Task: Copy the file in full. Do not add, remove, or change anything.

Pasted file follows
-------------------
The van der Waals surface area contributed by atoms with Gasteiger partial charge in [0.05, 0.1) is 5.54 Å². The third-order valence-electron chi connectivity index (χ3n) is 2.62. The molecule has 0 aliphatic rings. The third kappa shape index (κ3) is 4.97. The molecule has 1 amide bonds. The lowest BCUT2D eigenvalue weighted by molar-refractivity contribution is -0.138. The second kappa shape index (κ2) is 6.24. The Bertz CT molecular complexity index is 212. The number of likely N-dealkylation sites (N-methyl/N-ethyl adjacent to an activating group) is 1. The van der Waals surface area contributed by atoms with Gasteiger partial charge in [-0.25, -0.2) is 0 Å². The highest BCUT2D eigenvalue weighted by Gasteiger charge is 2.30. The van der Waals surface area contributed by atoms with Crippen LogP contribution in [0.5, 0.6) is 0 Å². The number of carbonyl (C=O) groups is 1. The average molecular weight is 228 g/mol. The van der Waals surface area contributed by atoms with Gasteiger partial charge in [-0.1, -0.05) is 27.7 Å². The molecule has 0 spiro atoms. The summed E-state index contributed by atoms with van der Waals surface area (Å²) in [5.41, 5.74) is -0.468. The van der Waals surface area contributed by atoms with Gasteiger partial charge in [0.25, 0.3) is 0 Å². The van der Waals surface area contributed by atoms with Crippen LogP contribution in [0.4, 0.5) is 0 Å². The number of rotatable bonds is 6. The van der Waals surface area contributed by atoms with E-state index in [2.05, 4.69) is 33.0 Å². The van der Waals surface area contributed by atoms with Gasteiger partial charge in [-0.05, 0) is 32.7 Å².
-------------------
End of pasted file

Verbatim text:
The van der Waals surface area contributed by atoms with Gasteiger partial charge in [0.05, 0.1) is 5.54 Å². The third-order valence-electron chi connectivity index (χ3n) is 2.62. The molecule has 0 aliphatic rings. The third kappa shape index (κ3) is 4.97. The molecule has 1 amide bonds. The lowest BCUT2D eigenvalue weighted by molar-refractivity contribution is -0.138. The second kappa shape index (κ2) is 6.24. The Bertz CT molecular complexity index is 212. The number of likely N-dealkylation sites (N-methyl/N-ethyl adjacent to an activating group) is 1. The van der Waals surface area contributed by atoms with Gasteiger partial charge in [-0.25, -0.2) is 0 Å². The highest BCUT2D eigenvalue weighted by Gasteiger charge is 2.30. The van der Waals surface area contributed by atoms with Crippen LogP contribution in [0.5, 0.6) is 0 Å². The number of carbonyl (C=O) groups is 1. The average molecular weight is 228 g/mol. The van der Waals surface area contributed by atoms with Gasteiger partial charge in [-0.1, -0.05) is 27.7 Å². The molecule has 0 spiro atoms. The summed E-state index contributed by atoms with van der Waals surface area (Å²) in [5.41, 5.74) is -0.468. The van der Waals surface area contributed by atoms with Gasteiger partial charge in [0.25, 0.3) is 0 Å². The van der Waals surface area contributed by atoms with Crippen LogP contribution in [0.4, 0.5) is 0 Å². The number of rotatable bonds is 6. The van der Waals surface area contributed by atoms with E-state index in [2.05, 4.69) is 33.0 Å². The van der Waals surface area contributed by atoms with Gasteiger partial charge in [-0.05, 0) is 32.7 Å².